Friday, 17 February 2012

Rohingya Denied Passports to Work in Thailand

Source from Irrawaddy news, 16 Feb 2012

Ethnic Rohingya from western Burma's Arakan State say that Burmese authorities in the Thai border town of Ranong have refused to issue them the documents they need to work in Thailand legally.

Ethnic Rohingya boat people wait for medical treatment after being rescued at a port in Aceh Province, Indonesia, in February 2011. (Photo: AP)

Around 20 Rohingya currently working on the Thai resort island of Phuket said that they have been unable to obtain "border passports" because local Burmese authorities have refused to recognize them as Burmese citizens.

"They said we were lucky they didn't catch us in Kawthaung [opposite Ranong on the Burmese side of the border], or they would have had us thrown in prison," said Maung Oo, a 35-year-old Rohingya man from Buthidaung Township in Arakan State.

"For us, it is difficult to stay in any country. Even in Bangladesh, India or Thailand," he added.
The Rohingya are a Muslim minority from western Arakan State, near Burma's border with Bangladesh. Denied recognition as one of the country's more than 130 ethnic groups, they face persecution at home, forcing many to flee to other Asian countries.

According to Maung Oo, other Muslims he spoke to from Moulmein, the capital of southern Burma's Mon State, were issued passports. Only Muslims from Arakan State were rejected, he said.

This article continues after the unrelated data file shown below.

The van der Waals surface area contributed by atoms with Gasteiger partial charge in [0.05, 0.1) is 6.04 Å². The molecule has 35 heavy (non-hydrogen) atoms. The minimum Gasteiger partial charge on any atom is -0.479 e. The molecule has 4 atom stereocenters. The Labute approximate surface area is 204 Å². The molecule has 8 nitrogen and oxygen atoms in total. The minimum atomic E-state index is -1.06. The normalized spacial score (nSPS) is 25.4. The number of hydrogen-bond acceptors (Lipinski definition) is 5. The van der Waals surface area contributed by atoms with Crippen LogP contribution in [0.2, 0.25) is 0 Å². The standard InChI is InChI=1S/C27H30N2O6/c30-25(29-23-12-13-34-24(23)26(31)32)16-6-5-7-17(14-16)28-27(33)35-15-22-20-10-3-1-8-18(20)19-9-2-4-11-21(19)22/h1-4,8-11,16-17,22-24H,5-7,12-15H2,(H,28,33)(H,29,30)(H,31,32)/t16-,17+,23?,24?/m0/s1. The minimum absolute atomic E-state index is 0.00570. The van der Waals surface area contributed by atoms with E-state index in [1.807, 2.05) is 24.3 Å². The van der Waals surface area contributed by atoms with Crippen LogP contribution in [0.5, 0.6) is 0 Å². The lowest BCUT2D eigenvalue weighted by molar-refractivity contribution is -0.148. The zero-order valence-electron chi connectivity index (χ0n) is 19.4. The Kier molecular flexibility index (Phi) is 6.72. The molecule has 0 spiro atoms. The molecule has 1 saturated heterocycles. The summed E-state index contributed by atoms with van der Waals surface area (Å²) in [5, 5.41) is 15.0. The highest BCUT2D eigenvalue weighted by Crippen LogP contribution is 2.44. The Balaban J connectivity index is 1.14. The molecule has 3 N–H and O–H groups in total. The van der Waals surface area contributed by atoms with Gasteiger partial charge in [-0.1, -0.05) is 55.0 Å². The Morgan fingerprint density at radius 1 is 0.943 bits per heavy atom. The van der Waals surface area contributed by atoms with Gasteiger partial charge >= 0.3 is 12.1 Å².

"I was born in Burma and went to a Burmese school. I speak Burmese and am a Burmese citizen, but they still wouldn't give me a passport," said Sa Pwint, another Rohingya from Sittwe, the capital of Arakan State.

Sa Pwint said he and two friends went to the border twice to apply for passports, and were rejected both times because they came from Arakan State, even though they had documents to prove that they were Burmese citizens.

"They just said that all of our documents were fake," he said.
Nai Nyan, an ethnic Mon man who currently works in Thailand's Trat Province, said that when he went to Ranong to get a border passport, three Muslim women who traveled on the same bus were refused the documents.

"One woman cried in front of me. It was very sad to see," said Nai Nyan.
Andy Hall, the director of the Migrant Justice Program for the Bangkok-based Human Rights and Development Foundation, confirmed that the practice of denying border passports to Muslims from Arakan State appears to be widespread.

"I have previously received similar information, as have networks I work with, that people of Muslim ethnicity/descent"¦ were refused nationality verification (NV) temporary passports by [Burmese] authorities when questioned at the government's three NV centers in Ranong, Myawaddy and Tachilek if they said they were from Arakan State," said Hall in an email.

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